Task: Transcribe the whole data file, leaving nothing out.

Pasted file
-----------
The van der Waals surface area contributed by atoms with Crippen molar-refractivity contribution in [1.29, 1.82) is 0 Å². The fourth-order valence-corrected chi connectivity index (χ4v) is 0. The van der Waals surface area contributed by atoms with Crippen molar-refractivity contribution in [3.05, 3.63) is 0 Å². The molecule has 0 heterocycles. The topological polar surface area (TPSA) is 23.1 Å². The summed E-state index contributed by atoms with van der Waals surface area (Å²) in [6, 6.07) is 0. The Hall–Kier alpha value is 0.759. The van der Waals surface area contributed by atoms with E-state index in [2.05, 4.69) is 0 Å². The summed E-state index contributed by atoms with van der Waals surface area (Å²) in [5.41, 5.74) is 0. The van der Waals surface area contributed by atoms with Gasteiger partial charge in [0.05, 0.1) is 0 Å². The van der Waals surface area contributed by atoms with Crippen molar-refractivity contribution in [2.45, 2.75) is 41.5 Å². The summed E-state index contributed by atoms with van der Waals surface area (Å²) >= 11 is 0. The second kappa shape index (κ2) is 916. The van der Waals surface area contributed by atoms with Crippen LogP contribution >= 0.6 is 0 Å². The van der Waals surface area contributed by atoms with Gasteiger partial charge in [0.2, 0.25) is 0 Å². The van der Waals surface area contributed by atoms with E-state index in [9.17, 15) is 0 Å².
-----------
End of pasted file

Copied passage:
The van der Waals surface area contributed by atoms with Crippen molar-refractivity contribution in [1.29, 1.82) is 0 Å². The fourth-order valence-corrected chi connectivity index (χ4v) is 0. The van der Waals surface area contributed by atoms with Crippen molar-refractivity contribution in [3.05, 3.63) is 0 Å². The molecule has 0 heterocycles. The topological polar surface area (TPSA) is 23.1 Å². The summed E-state index contributed by atoms with van der Waals surface area (Å²) in [6, 6.07) is 0. The Hall–Kier alpha value is 0.759. The van der Waals surface area contributed by atoms with E-state index in [2.05, 4.69) is 0 Å². The summed E-state index contributed by atoms with van der Waals surface area (Å²) in [5.41, 5.74) is 0. The van der Waals surface area contributed by atoms with Gasteiger partial charge in [0.05, 0.1) is 0 Å². The van der Waals surface area contributed by atoms with Crippen molar-refractivity contribution in [2.45, 2.75) is 41.5 Å². The summed E-state index contributed by atoms with van der Waals surface area (Å²) >= 11 is 0. The second kappa shape index (κ2) is 916. The van der Waals surface area contributed by atoms with Crippen LogP contribution >= 0.6 is 0 Å². The van der Waals surface area contributed by atoms with Gasteiger partial charge in [0.2, 0.25) is 0 Å². The van der Waals surface area contributed by atoms with E-state index in [9.17, 15) is 0 Å².